Several symptoms indicate that a particular component is a god component. Either it’s that a component receives several props that are out of proportion with the rest of the components in the codebase. In particular, these props are related to data, which indicates that a lot of data flows have to bypass this single component. Or the component implements a lot of React hooks, either custom or React ones, and a lot of the logic is handled inside that component. Or a very large portion of the resulting HTML structure is rendered in a single place.

When reviewing React code, these symptoms become significantly more apparent due to the lack of IDE support in the browser. You’re forced to read through the code in a different way than you’re used to, which makes you focus on different aspects. The size of the component and the size of the component’s props API are part of those aspects and are indicative of a god component.

Final Thoughts

Design patterns are very common in React development. Part of being a React developer is knowing, understanding, and being able to apply them in the appropriate situations. Besides development, React patterns can also be applied during code reviews. This will tremendously increase the quality of those reviews. However, doing so isn’t a trivial task and requires a different understanding of those patterns.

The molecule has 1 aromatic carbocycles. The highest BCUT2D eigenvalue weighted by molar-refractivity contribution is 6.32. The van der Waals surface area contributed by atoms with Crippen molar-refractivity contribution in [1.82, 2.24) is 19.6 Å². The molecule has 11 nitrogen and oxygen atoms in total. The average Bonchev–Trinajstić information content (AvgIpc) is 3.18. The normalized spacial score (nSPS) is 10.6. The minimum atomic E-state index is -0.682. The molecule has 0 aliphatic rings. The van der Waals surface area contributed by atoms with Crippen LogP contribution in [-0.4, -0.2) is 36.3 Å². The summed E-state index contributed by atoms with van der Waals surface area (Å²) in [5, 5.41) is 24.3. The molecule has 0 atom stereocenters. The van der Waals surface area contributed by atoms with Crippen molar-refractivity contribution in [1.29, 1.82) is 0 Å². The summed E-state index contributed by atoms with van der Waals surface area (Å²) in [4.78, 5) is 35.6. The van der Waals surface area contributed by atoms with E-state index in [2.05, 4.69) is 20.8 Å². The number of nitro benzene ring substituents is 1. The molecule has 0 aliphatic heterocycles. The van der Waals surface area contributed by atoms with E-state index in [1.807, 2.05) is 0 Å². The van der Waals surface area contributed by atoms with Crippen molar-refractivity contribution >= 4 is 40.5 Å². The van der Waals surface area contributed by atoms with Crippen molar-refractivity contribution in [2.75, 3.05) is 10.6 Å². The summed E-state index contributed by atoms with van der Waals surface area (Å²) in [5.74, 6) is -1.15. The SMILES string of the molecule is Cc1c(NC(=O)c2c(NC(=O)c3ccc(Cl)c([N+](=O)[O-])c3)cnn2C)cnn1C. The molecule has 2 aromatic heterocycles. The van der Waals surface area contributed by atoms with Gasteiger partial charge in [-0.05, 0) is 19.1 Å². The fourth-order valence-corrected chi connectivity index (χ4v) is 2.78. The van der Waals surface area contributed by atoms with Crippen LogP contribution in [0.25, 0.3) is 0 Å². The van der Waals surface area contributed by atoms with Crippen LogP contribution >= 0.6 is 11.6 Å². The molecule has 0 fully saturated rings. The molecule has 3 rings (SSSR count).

To help you with that, this article covered several common React patterns that you can easily integrate into your React pull requests reviews. These involve prop drilling, multiple boolean states, the naming of components, hooks, and props, and a god component. The provided information will help you identify them, integrate them into your reviews, and elevate the quality of your React reviews.

After graduation, my career is entirely centered around learning and improving as a developer. I’ve began working full time as a React developer and I’ll be blogging about everything that I encounter and learn during this journey. This will range from improving communicational skills in a technical environment, becoming a better developer, improving technical skills in React and JavaScript, and discussing career related topics. In all of my posts, the focus will be on my personal experiences, learnings, difficulties, solutions (if present), and also flaws.